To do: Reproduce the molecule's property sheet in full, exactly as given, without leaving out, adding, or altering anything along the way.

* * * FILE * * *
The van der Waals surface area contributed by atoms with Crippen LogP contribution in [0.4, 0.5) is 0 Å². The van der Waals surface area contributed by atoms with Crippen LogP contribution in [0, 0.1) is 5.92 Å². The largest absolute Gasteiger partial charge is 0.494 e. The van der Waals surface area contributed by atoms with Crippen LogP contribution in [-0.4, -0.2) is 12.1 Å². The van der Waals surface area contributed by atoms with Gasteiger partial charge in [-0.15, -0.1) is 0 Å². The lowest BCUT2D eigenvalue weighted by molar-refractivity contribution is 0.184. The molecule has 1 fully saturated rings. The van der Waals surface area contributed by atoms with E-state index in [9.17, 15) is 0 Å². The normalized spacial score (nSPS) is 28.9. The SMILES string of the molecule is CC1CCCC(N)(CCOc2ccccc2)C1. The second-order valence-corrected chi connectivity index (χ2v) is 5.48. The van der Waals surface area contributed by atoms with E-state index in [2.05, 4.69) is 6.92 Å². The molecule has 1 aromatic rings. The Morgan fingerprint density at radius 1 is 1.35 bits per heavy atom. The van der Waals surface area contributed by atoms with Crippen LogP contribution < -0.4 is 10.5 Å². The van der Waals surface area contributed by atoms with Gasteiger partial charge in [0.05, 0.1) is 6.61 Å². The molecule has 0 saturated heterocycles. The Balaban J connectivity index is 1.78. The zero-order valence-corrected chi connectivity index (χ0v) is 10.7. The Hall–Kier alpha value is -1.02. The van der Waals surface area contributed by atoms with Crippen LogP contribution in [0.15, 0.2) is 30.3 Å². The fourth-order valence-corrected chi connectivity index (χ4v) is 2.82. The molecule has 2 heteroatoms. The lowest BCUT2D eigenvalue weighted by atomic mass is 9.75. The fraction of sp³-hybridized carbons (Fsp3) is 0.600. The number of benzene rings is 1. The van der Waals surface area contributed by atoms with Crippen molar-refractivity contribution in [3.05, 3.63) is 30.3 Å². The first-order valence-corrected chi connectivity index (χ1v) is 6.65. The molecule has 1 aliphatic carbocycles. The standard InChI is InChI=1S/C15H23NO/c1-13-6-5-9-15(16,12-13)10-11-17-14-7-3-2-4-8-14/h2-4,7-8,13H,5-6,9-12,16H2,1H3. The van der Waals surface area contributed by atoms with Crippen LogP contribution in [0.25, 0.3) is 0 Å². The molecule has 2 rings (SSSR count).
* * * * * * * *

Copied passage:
The van der Waals surface area contributed by atoms with Crippen LogP contribution in [0.4, 0.5) is 0 Å². The van der Waals surface area contributed by atoms with Crippen LogP contribution in [0, 0.1) is 5.92 Å². The largest absolute Gasteiger partial charge is 0.494 e. The van der Waals surface area contributed by atoms with Crippen LogP contribution in [-0.4, -0.2) is 12.1 Å². The van der Waals surface area contributed by atoms with Gasteiger partial charge in [-0.15, -0.1) is 0 Å². The lowest BCUT2D eigenvalue weighted by molar-refractivity contribution is 0.184. The molecule has 1 fully saturated rings. The van der Waals surface area contributed by atoms with E-state index in [9.17, 15) is 0 Å². The normalized spacial score (nSPS) is 28.9. The SMILES string of the molecule is CC1CCCC(N)(CCOc2ccccc2)C1. The second-order valence-corrected chi connectivity index (χ2v) is 5.48. The van der Waals surface area contributed by atoms with E-state index in [2.05, 4.69) is 6.92 Å². The molecule has 1 aromatic rings. The Morgan fingerprint density at radius 1 is 1.35 bits per heavy atom. The van der Waals surface area contributed by atoms with Crippen LogP contribution < -0.4 is 10.5 Å². The van der Waals surface area contributed by atoms with Gasteiger partial charge in [0.05, 0.1) is 6.61 Å². The molecule has 0 saturated heterocycles. The Balaban J connectivity index is 1.78. The zero-order valence-corrected chi connectivity index (χ0v) is 10.7. The Hall–Kier alpha value is -1.02. The van der Waals surface area contributed by atoms with Crippen LogP contribution in [0.15, 0.2) is 30.3 Å². The fourth-order valence-corrected chi connectivity index (χ4v) is 2.82. The molecule has 2 heteroatoms. The lowest BCUT2D eigenvalue weighted by atomic mass is 9.75. The fraction of sp³-hybridized carbons (Fsp3) is 0.600. The number of benzene rings is 1. The van der Waals surface area contributed by atoms with Crippen molar-refractivity contribution in [3.05, 3.63) is 30.3 Å². The first-order valence-corrected chi connectivity index (χ1v) is 6.65. The molecule has 1 aliphatic carbocycles. The standard InChI is InChI=1S/C15H23NO/c1-13-6-5-9-15(16,12-13)10-11-17-14-7-3-2-4-8-14/h2-4,7-8,13H,5-6,9-12,16H2,1H3. The van der Waals surface area contributed by atoms with Crippen LogP contribution in [0.25, 0.3) is 0 Å². The molecule has 2 rings (SSSR count).